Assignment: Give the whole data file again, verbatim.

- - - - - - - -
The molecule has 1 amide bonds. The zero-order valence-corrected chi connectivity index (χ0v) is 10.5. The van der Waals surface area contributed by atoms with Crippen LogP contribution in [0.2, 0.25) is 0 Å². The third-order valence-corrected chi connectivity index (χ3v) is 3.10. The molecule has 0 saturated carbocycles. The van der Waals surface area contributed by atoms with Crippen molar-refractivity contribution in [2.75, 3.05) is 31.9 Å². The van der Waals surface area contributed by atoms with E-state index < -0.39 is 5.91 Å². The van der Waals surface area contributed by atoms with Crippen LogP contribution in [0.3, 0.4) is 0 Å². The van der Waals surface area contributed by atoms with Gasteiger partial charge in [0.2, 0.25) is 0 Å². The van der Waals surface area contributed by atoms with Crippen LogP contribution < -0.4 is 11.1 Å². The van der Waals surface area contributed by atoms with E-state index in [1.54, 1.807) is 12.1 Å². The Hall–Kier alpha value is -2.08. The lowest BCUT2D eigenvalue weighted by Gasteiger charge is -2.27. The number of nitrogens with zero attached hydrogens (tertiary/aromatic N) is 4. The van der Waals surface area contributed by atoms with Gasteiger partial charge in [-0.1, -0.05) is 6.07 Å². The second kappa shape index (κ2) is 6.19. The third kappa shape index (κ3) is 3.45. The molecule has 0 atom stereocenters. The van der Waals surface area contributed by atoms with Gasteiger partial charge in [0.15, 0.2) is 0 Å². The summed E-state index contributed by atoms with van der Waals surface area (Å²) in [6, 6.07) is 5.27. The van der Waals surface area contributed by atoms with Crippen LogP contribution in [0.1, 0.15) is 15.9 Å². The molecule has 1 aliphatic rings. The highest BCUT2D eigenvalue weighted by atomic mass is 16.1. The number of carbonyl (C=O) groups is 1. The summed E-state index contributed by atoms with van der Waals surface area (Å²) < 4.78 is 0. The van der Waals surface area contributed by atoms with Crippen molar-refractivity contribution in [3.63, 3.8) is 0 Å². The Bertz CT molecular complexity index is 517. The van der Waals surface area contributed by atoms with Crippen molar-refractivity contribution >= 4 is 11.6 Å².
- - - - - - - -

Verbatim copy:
The molecule has 1 amide bonds. The zero-order valence-corrected chi connectivity index (χ0v) is 10.5. The van der Waals surface area contributed by atoms with Crippen LogP contribution in [0.2, 0.25) is 0 Å². The third-order valence-corrected chi connectivity index (χ3v) is 3.10. The molecule has 0 saturated carbocycles. The van der Waals surface area contributed by atoms with Crippen molar-refractivity contribution in [2.75, 3.05) is 31.9 Å². The van der Waals surface area contributed by atoms with E-state index < -0.39 is 5.91 Å². The van der Waals surface area contributed by atoms with Crippen LogP contribution in [0.3, 0.4) is 0 Å². The van der Waals surface area contributed by atoms with Gasteiger partial charge in [0.2, 0.25) is 0 Å². The van der Waals surface area contributed by atoms with Crippen LogP contribution < -0.4 is 11.1 Å². The van der Waals surface area contributed by atoms with E-state index in [1.54, 1.807) is 12.1 Å². The Hall–Kier alpha value is -2.08. The lowest BCUT2D eigenvalue weighted by Gasteiger charge is -2.27. The number of nitrogens with zero attached hydrogens (tertiary/aromatic N) is 4. The van der Waals surface area contributed by atoms with Gasteiger partial charge in [-0.1, -0.05) is 6.07 Å². The second kappa shape index (κ2) is 6.19. The third kappa shape index (κ3) is 3.45. The molecule has 0 atom stereocenters. The van der Waals surface area contributed by atoms with Gasteiger partial charge in [0.15, 0.2) is 0 Å². The summed E-state index contributed by atoms with van der Waals surface area (Å²) in [6, 6.07) is 5.27. The van der Waals surface area contributed by atoms with Crippen LogP contribution in [0.1, 0.15) is 15.9 Å². The molecule has 1 aliphatic rings. The highest BCUT2D eigenvalue weighted by atomic mass is 16.1. The number of carbonyl (C=O) groups is 1. The summed E-state index contributed by atoms with van der Waals surface area (Å²) < 4.78 is 0. The van der Waals surface area contributed by atoms with Crippen molar-refractivity contribution in [3.63, 3.8) is 0 Å². The Bertz CT molecular complexity index is 517. The van der Waals surface area contributed by atoms with Crippen molar-refractivity contribution >= 4 is 11.6 Å².